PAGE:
“Even to this day, we don’t have answers for it.”
‘It was horrific’
Seeing her son lying on the hospital bed so unwell was a real shock for the devoted mum.
He was slipping down the Glasgow Coma Scale, a tool used to assess and calculate a patient’s level of consciousness, and placed on an IV drip to rehydrate his body.
“It’s horrible because you just want to help them but you can’t,” Nicole says. “You just have to hope that everything will be okay.
“It was horrific, definitely the worst experience of my life.”
Although it was comforting to know that the team of doctors and nurses were doing everything they could to help Caillan.
They worked “tirelessly” to help him get better, getting in contact with other medical experts in Glasgow and England for advice.
“He was so seriously ill and the consultant went above and beyond to search for answers, and research how to get my son better,” Nicole says.
“He saved my son, and I will forever be grateful of him and the entire team who helped – I won’t ever forget a single one of them.”
Post-Covid condition: What treatment did Caillan get?
PIMS can be treated with a combination of medicines with the aim of reducing the risk of long-term damage.
Caillan was given a course of intravenous immunoglobulin (IVIG), an infusion containing lots of antibodies that fight off infection.
His family were relieved to find the young boy started to become more alert over the next few days.
“He was trying to sit up but it took a lot of energy,” Nicole said. “He was trying to hold his head up but couldn’t really hold it up properly.
“It was tilted to one side; I think his muscles were so weak because it had been so long since he was able to use any muscles in his body.”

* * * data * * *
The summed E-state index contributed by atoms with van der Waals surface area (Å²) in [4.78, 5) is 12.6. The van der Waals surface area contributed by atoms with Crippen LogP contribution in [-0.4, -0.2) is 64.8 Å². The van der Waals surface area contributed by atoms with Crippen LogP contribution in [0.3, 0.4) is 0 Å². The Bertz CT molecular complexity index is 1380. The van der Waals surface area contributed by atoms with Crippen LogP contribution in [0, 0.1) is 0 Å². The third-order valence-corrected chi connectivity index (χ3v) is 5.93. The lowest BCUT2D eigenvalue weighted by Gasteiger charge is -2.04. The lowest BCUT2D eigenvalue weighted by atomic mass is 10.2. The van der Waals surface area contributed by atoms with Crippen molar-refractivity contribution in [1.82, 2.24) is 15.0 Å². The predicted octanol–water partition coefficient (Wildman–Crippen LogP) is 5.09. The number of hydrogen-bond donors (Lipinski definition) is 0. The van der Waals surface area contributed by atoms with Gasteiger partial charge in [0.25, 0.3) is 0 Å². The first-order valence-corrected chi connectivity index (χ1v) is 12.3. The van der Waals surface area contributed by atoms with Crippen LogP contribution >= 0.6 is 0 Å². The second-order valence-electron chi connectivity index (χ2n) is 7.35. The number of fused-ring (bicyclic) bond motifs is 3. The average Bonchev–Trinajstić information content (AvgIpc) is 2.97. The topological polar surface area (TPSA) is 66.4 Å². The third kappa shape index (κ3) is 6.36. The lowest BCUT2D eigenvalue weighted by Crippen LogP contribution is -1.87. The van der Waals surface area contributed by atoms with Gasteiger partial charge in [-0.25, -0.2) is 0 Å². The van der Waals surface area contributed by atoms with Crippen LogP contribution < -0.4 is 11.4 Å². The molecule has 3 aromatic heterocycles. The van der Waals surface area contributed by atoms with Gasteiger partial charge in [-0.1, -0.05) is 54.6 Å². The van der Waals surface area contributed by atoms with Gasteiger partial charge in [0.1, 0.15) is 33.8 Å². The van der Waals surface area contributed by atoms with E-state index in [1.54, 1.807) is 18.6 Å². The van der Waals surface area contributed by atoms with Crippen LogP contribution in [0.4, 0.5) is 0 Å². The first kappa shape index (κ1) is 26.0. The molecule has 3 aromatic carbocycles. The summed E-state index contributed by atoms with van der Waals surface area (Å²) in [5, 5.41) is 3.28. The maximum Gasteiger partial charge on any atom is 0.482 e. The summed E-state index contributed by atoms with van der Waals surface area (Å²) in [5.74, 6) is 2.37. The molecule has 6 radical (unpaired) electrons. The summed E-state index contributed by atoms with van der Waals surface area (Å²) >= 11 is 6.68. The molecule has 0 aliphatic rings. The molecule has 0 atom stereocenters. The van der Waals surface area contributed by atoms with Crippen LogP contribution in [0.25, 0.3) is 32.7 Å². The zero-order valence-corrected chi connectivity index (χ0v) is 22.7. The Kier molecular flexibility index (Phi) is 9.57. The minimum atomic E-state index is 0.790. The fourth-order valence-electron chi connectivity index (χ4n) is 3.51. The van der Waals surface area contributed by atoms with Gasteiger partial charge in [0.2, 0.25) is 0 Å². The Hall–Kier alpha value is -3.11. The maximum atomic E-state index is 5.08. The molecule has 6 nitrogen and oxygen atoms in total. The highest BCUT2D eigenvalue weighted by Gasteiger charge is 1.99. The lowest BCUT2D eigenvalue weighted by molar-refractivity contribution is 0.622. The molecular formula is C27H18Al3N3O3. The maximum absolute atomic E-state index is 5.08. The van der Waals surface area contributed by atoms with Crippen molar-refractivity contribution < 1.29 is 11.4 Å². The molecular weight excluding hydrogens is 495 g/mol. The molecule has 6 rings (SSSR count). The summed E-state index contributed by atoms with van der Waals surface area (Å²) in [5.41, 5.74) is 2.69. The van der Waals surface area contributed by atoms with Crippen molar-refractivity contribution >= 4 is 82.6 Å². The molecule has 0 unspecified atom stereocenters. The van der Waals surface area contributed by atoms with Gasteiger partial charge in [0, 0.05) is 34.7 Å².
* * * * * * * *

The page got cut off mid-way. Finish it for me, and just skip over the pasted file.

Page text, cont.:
Caillan spent five days recovering in the high dependency unit after he was admitted to hospital with the post-Covid condition in October 2021.
Mum Nicole says he was “pretty much back to his usual self” when he was discharged from hospital.
However, further checks had to be carried out over the coming weeks to make sure there were no further medical issues.
“He did need to take Aspirin for a few months after he got out,” Nicole explains.
“And he needed a couple of heart scans just to make sure that everything was OK and that there wasn’t any developing aneurysm.
“But that all went well and everything turned out great.”
How is Caillan now?
Thankfully Caillan made a full recovery from the unusual post-Covid condition and is enjoying nursery.
His grateful mum, who lives in the city centre, describes him as a bubbly and energetic toddler.
“He’s really cheeky and just a special little person,” she says.
The full-time mum gave birth to her second son Cian in May and says the ordeal left a lasting impression on her life.
“For a long time I didn’t want to take Caillan outside,” she says. “I did, but I had that thought at the back of my mind that I didn’t want him to get really sick again.
“But, over time, I realised after he’d had his first cold that everything was fine.
“It’s taught me to trust my instincts a lot more, because I really do believe there’s nothing as strong as parental instincts.
“When you feel it in your gut, it’s usually right.”